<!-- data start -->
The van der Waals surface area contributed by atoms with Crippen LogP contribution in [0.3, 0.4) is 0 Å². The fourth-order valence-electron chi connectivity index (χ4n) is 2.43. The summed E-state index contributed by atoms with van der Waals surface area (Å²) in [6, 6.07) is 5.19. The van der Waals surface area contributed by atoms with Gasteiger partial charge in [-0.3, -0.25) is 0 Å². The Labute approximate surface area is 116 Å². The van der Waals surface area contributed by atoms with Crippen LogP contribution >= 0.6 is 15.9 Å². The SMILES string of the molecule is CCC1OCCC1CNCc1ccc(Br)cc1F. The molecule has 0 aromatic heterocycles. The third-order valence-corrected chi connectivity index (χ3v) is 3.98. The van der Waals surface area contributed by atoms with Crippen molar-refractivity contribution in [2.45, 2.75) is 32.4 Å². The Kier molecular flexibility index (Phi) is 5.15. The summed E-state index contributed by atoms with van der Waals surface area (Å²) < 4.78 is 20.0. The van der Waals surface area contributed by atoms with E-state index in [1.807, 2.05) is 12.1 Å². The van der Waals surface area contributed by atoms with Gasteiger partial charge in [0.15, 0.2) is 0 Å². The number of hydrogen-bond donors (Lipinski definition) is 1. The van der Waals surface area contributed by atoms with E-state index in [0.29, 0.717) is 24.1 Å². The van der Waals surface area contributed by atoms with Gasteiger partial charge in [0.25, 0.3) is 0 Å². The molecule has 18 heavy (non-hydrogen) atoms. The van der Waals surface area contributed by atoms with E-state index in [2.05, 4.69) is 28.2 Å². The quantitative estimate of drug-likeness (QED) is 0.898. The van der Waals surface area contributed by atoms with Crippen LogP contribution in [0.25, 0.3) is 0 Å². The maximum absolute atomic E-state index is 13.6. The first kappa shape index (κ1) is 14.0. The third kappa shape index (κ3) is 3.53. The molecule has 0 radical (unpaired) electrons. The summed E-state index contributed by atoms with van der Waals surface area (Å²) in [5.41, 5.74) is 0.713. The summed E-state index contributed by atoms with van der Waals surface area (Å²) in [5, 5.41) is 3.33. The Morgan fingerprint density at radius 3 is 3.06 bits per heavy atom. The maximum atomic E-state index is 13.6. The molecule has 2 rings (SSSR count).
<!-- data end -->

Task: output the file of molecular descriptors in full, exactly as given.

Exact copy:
The van der Waals surface area contributed by atoms with Crippen LogP contribution in [0.3, 0.4) is 0 Å². The fourth-order valence-electron chi connectivity index (χ4n) is 2.43. The summed E-state index contributed by atoms with van der Waals surface area (Å²) in [6, 6.07) is 5.19. The van der Waals surface area contributed by atoms with Gasteiger partial charge in [-0.3, -0.25) is 0 Å². The Labute approximate surface area is 116 Å². The van der Waals surface area contributed by atoms with Crippen LogP contribution >= 0.6 is 15.9 Å². The SMILES string of the molecule is CCC1OCCC1CNCc1ccc(Br)cc1F. The molecule has 0 aromatic heterocycles. The third-order valence-corrected chi connectivity index (χ3v) is 3.98. The van der Waals surface area contributed by atoms with Crippen molar-refractivity contribution in [2.45, 2.75) is 32.4 Å². The Kier molecular flexibility index (Phi) is 5.15. The summed E-state index contributed by atoms with van der Waals surface area (Å²) < 4.78 is 20.0. The van der Waals surface area contributed by atoms with E-state index in [1.807, 2.05) is 12.1 Å². The van der Waals surface area contributed by atoms with Gasteiger partial charge in [0.15, 0.2) is 0 Å². The number of hydrogen-bond donors (Lipinski definition) is 1. The van der Waals surface area contributed by atoms with E-state index in [0.29, 0.717) is 24.1 Å². The van der Waals surface area contributed by atoms with Gasteiger partial charge in [0.25, 0.3) is 0 Å². The molecule has 18 heavy (non-hydrogen) atoms. The van der Waals surface area contributed by atoms with E-state index in [2.05, 4.69) is 28.2 Å². The quantitative estimate of drug-likeness (QED) is 0.898. The van der Waals surface area contributed by atoms with Crippen LogP contribution in [0.25, 0.3) is 0 Å². The maximum absolute atomic E-state index is 13.6. The first kappa shape index (κ1) is 14.0. The third kappa shape index (κ3) is 3.53. The molecule has 0 radical (unpaired) electrons. The summed E-state index contributed by atoms with van der Waals surface area (Å²) in [5.41, 5.74) is 0.713. The summed E-state index contributed by atoms with van der Waals surface area (Å²) in [5, 5.41) is 3.33. The Morgan fingerprint density at radius 3 is 3.06 bits per heavy atom. The maximum atomic E-state index is 13.6. The molecule has 2 rings (SSSR count).